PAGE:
There’s a great poem of this name where Jack Gilbert says that falling isn’t failure, it’s just the necessary end of success. So, there’s gravity, so what? So, there’s mortality. So we fall in the end. So, fall. Because falling just means that we flew.

Yes, yes, yes.

But apropos to all my anxieties and reservations about putting up a new website and to the mixed joys of creation and to the vulnerability we all feel as we share what we’re not sure of, I have gathered here my imperfect notes this month on braving imperfection, not just as part of the creative process, but as the most essential part…

Because what Jack failed to mention in his very perfect poem was that we also have to fall and fall and fall before we figure out how to defy gravity. And that most of being a happy artist is learning “to enjoy the sound of our failure.” That’s the musician Jonny Greenwood’s quote. He’s one of my very very favorite artists.

“It is so difficult—at least I find it difficult—to understand people who speak the truth,” says Reverend Bebee in E.M. Forster’s A Room With a View.

Yes, yes.

It seems to me that what we’re really looking for as artists is not perfection but connection, which, if you are Proper, Victorian, English, Educated (well there’s your problem, as the mechanic says) is the exact opposite of perfection. Hence, the confusion. What is connection? Everyone behaving as expected? Or someone speaking the truth?

Behaving as expected, we were told as children, represented perfection. Follow the rules, get an A.

But speaking the truth? Reaching out with your vulnerable soul to touch some resonant place exactly? Rejecting lies, rejecting artifice?

I get up on the desks and yell I take off my shoes and break the lights I say

fuck arithmetic I start turning the people over in their desks the teacher

she is all messed up she signals for a fire drill and everyone gets up all in

order they walk out the door in two rows she turns on the intercom she says

Francis is having another fit….

lines from Frank Stanford

The Battlefield Where The Moon Says I Love You

It makes me question the whole notion of teaching, or certainly of teaching craft. Because craft, for the most part, is artifice. It’s a bunch of rules we mostly agree on.

Well I am using rules. Without them, we can’t connect at all. I mean, here’s Samuel Beckett, in the most irreproachable language, writing, “As we cannot eliminate language all at once, we should at least leave nothing undone that might contribute to its falling into disrepute. To bore one hole after another in it, until what lurks behind (be it something or nothing) begins to seep through. I cannot imagine a higher goal for a writer today.”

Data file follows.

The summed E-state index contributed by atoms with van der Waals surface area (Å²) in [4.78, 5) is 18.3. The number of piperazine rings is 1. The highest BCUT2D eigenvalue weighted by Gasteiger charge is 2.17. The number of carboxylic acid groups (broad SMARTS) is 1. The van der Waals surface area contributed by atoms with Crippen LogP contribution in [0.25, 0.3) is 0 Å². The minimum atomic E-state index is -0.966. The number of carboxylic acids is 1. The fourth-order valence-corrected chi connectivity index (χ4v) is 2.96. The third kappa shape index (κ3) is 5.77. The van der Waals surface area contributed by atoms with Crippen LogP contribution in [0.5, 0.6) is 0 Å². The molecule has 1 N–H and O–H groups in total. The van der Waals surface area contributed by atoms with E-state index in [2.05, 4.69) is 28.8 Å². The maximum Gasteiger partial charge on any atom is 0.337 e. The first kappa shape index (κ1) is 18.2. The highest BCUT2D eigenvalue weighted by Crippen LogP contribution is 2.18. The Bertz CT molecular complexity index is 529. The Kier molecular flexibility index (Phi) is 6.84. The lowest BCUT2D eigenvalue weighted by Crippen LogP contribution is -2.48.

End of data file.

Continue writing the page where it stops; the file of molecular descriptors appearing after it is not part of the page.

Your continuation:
Yes, yes, but….

I accuse myself of overthinking, but this is, in some real way, a matter for me of life and death.

Because, in the material world, we live by rules. I mean, survive by them. Traffic laws, banking laws (no, really), pure food and drug laws, sanitation, environmental protection, we’re trying to stay connected with health and wealth and life, so rules help if they’re sensible. Rules are how we moderate and regulate our fear, they’re agreements we make on how to stay safe. We have bodies, we have money, we need to be healthy, we need to eat. The material world is the world of defense. Defensive driving. Public Defender.

But in the spiritual world, by this I mean the emotional intangible realm of the soul…what is safe feels dangerous, and what is dangerous feels safe. I mean the truth (something original, primal, slow in emerging, clumsy, strange) feels dangerous. I mean the lie (something known, familiar, derivative, easy, comfortable, commercial) feels safe. I mean art is about exposure. The opposite of defense.

This constant dissonance has me going in circles. That’s why I find great comfort in a book I’m reading this month by Michael McGregor on the poet Robert Lax. Lax, as a young man, a Columbia graduate, working at the New Yorker, is going in circles.